The Reign of Hawaii’s
The year was 1872. On his deathbed, Lot Kamehameha turned to his cousin, Princess Bernice Pauahi Bishop, and offered her the Hawaiian throne. The princess declined, and Lot—last of Kamehameha the Great’s direct descendants to wear the crown—died without naming his successor.
There were two claimants to the throne: David Kalakaua and William Charles Lunalilo. Although Kalakaua was descended from highborn chiefs, it was clear that Lunalilo had the more impressive bloodlines. His grandfather was Prince Kaleimamahu, half-brother of Kamehameha I. His grandmother was Princess Miriam Kalakua Kaheiheimaile, sister of Kamehameha’s favorite wife, Queen Kaahumanu. Lunalilo, in fact, was considered to be the highest-born alii of his generation.
Lot, however, considered Lunalilo to be incapable of leading the kingdom. Lunalilo was pampered, self indulgent and undisciplined. In 1871, on his father’s advice, he even resorted to have his own wealth monitored by guardians. Still, when the special election was held on January 1, 1873, Lunalilo was nearly a unanimous choice over Kalakaua. The next day, he walked to Kawaiahao Church in Honolulu to take the oath of office.
Two related issues occupied much of Lunalilo’s reign as king. Hawaii’s growing sugar industry required a natural market to absorb its increasing production, and Lunalilo worked to give Hawaiian sugar unhindered and untaxed access to the American market. At the same time, American use of Pearl Harbor on Oahu was openly considered in exchange for the reciprocity treaty. In April 1873, the American businessmen proposed the idea of ceding the harbor to the U.S.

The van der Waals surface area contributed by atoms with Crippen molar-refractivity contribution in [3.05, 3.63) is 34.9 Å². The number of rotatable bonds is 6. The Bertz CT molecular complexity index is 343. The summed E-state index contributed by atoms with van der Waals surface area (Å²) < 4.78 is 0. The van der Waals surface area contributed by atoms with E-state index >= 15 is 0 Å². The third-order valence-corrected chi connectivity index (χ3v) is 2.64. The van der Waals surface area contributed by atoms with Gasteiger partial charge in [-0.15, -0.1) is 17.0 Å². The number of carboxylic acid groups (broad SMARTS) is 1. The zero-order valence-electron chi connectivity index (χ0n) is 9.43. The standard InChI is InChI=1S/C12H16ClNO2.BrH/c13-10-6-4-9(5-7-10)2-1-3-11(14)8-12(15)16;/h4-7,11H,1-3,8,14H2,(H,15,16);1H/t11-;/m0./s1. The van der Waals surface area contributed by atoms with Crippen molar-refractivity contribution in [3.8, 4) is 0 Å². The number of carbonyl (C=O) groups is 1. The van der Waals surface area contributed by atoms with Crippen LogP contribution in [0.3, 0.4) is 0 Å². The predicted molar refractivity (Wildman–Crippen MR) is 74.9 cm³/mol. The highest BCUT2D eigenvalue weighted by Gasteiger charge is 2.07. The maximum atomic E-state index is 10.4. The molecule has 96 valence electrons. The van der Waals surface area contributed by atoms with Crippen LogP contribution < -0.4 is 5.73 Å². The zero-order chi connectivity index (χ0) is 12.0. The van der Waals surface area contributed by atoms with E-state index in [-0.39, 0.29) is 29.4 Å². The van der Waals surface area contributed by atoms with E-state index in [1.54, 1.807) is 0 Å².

Lunalilo, acting on the advice of his advisers, seemed ready to cede the land for the economical benefits of reciprocity. A rising swell of opposition by Hawaiians, however, forced him to reconsider. The king’s reputation was tarnished in the eyes of his people.
More alarmingly, Lunalilo’s health was in rapid decline. The first signs of illness appeared in August 1873, just eight months after he assumed the throne. His personal physician noted that the king “cannot live very much longer unless he totally abstains from the use of intoxicating drinks.”
In November, Lunalilo traveled to the Big Island, hoping that the change of scenery would revitalize his health. By January 1874, however, the frail king returned to Oahu. On his deathbed, he requested a burial at Kawaiahao Church. He wanted, he said, to be “entombed among (my) people, rather than the kings and chiefs” at the Royal Mausoleum in Nuuanu Valley.
Lunalilo died on February 3, 1874. He was 39.
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